The other night, my four year old broke my heart. “Why don’t you ever play with us?” he asked.
“What do you mean? I play with you all the time!” I responded, obviously feeling defensive from the sting of his question. My kids are the loves of my life. I try to spend as much time with them as is humanly possible for a mom who’s also a teacher.
“No,” he pushed back. “You are always makin’ dinner or doin’ somethin’ else.”
I paused and, in my head, did a quick inventory of what I’d done during the time we’d spent together recently:
- prepare meals
- empty and reload dishwasher
- pick up mess
- schlep the kids to the store to pick out a birthday present for their cousin
- read stories
He was right. I was with them, but I was so busy with the day-to-day work of being a parent that I wasn’t doing what they really needed: spending time with them doing what they were doing.
This struggle reminds me of one I’ve noticed in the classroom, too.
My students regularly keep track of how they spend their workshop time, but aside from conference notes and formative data, I hadn’t really been keeping track of how I’d been spending my own time, so I challenged myself to start. In a week, my inventory for how I spent my workshop time included:
- Conferences – lots of them
- Get kids caught up after absences
- Pull small groups for guided instruction and re-teaching
- Answer emails
- Read over a mentor text I plan to use the next day
- Pretty up an anchor chart
- Enter notes on goals into the online gradebook
I’m sure that inventory looks familiar to you. But there’s a big, gaping hole there. My students were hard at work writing. Why wasn’t I? I see myself as a writer, but I wasn’t actually spending my time that way. Sure, I was busy. We’re teachers. OF COURSE we’re busy. But I worry that sometimes I get so wrapped up in the work of being busy that I neglect what’s really important: playtime.
Now, I don’t want you to get the wrong idea when I use the word “playtime.” Writing alongside our students is fun. I think most of us, when we reflect on why we became English teachers, think back to our own love for writing and reading. (At least I hope you do.) But just because it’s “fun” doesn’t mean it isn’t important.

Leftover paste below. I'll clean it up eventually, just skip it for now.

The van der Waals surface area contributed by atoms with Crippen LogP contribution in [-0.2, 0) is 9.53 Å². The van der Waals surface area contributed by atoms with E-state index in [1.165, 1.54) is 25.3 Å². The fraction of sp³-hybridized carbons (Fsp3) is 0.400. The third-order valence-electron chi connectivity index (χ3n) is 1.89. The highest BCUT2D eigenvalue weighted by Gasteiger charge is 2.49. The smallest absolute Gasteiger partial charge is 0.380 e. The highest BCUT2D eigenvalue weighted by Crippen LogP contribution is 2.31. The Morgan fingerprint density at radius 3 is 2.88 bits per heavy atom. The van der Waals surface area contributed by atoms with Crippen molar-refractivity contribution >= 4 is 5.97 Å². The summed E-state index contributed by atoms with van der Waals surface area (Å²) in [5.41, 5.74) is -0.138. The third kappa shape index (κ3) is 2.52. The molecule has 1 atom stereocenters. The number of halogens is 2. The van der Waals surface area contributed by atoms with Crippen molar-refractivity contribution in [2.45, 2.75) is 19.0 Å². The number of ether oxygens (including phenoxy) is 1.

Once I became so painfully aware of the gaping playtime holes in my home and classroom habits, I made a kind of resolution to carve out a few minutes for playtime every day. And in doing so, I was reminded that writing alongside our students is one of the most important instructional moves we can make – both for our students and for ourselves.
Modeling the Mess
I think we can all agree on the value of modeling the writing that we’re teaching in class, but too often we turn to preparing something outside of class for that modeling. We do this sometimes to save time, but if we’re really honest with ourselves, we do it more often to save face. We want to present something that’s neat and tidy and makes it look like we’re in control, like we know what we’re doing.
The problem is, slapping a piece of writing that’s done outside of class is no better than waving a magic wand and saying “Accio Rough Draft!” as far as our students are concerned. They need to understand how our words arrive on the page, which means that they need to hear our thinking and see our drafting in all of its messy glory. And I can’t overstate the importance of allowing students to see that mess. It can be uncomfortable to step out of that kind of know-it-all role, but it’s only by doing so that our students are able to see us as writers.
Understanding – really understanding – the hard work of writing
Embracing the mess of writing with students not only helps us to model for our students what our thinking looks like when we hit a roadblock, it helps us better understand the difficulties our students are having. Once we dig into the work of crafting our own arguments or analytic essays, we better understand how a formula doesn’t always help.
The other day, I sat down to confer with a student who was stuck in her writing process. As I listened, I realized she was describing a frustration that was similar to one I’d just experienced in my own writing. One of the best conference moves I think I’ve ever made was to open up my own writer’s notebook and say to her, “You know, that reminds me of what I’m working on. Let’s look at that together.”
Since doing my inventories at home and in my classroom, I’ve been intentional about carving out a few minutes of “playtime” every day – or almost every day. It doesn’t mean that I’ve scrapped all of the other work that’s kept me so busy, but it does mean that some days, the grades get entered after the dismissal bell rings or that the dinner dishes wait a little longer to get done. But you know what? We’re all a little better off for it.
Do you write with your students? How has it impacted your instruction? Connect with me on Twitter @megankortlandt